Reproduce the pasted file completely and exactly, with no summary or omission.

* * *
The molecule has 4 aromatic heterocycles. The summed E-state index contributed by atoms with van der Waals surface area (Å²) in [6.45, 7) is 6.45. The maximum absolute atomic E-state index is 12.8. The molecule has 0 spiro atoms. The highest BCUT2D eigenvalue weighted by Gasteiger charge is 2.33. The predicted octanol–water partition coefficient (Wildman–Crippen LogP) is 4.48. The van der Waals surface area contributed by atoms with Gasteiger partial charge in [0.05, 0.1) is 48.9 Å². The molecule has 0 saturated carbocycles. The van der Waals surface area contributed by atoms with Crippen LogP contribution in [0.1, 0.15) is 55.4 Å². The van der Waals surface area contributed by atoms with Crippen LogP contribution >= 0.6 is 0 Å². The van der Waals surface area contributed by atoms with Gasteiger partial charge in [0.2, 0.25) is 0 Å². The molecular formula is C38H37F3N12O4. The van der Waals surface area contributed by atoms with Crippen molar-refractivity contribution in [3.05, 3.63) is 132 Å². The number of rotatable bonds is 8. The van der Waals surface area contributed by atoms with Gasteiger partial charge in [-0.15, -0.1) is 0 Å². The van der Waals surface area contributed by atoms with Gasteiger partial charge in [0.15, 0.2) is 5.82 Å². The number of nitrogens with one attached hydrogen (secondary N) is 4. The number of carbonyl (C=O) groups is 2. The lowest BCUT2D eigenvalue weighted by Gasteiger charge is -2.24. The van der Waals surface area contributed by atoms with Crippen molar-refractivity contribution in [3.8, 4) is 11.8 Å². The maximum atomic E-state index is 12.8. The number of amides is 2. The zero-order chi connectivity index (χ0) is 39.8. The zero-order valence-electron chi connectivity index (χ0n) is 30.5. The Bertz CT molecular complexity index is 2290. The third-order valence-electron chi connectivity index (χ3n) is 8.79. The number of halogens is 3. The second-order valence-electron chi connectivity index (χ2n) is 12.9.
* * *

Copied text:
The molecule has 4 aromatic heterocycles. The summed E-state index contributed by atoms with van der Waals surface area (Å²) in [6.45, 7) is 6.45. The maximum absolute atomic E-state index is 12.8. The molecule has 0 spiro atoms. The highest BCUT2D eigenvalue weighted by Gasteiger charge is 2.33. The predicted octanol–water partition coefficient (Wildman–Crippen LogP) is 4.48. The van der Waals surface area contributed by atoms with Gasteiger partial charge in [0.05, 0.1) is 48.9 Å². The molecule has 0 saturated carbocycles. The van der Waals surface area contributed by atoms with Crippen LogP contribution in [0.1, 0.15) is 55.4 Å². The van der Waals surface area contributed by atoms with Crippen LogP contribution >= 0.6 is 0 Å². The van der Waals surface area contributed by atoms with Gasteiger partial charge in [0.2, 0.25) is 0 Å². The molecular formula is C38H37F3N12O4. The van der Waals surface area contributed by atoms with Crippen molar-refractivity contribution in [3.05, 3.63) is 132 Å². The number of rotatable bonds is 8. The van der Waals surface area contributed by atoms with Gasteiger partial charge in [-0.15, -0.1) is 0 Å². The van der Waals surface area contributed by atoms with Gasteiger partial charge in [0.15, 0.2) is 5.82 Å². The number of nitrogens with one attached hydrogen (secondary N) is 4. The number of carbonyl (C=O) groups is 2. The lowest BCUT2D eigenvalue weighted by Gasteiger charge is -2.24. The van der Waals surface area contributed by atoms with Crippen molar-refractivity contribution in [3.8, 4) is 11.8 Å². The maximum atomic E-state index is 12.8. The number of amides is 2. The zero-order chi connectivity index (χ0) is 39.8. The zero-order valence-electron chi connectivity index (χ0n) is 30.5. The Bertz CT molecular complexity index is 2290. The third-order valence-electron chi connectivity index (χ3n) is 8.79. The number of halogens is 3. The second-order valence-electron chi connectivity index (χ2n) is 12.9.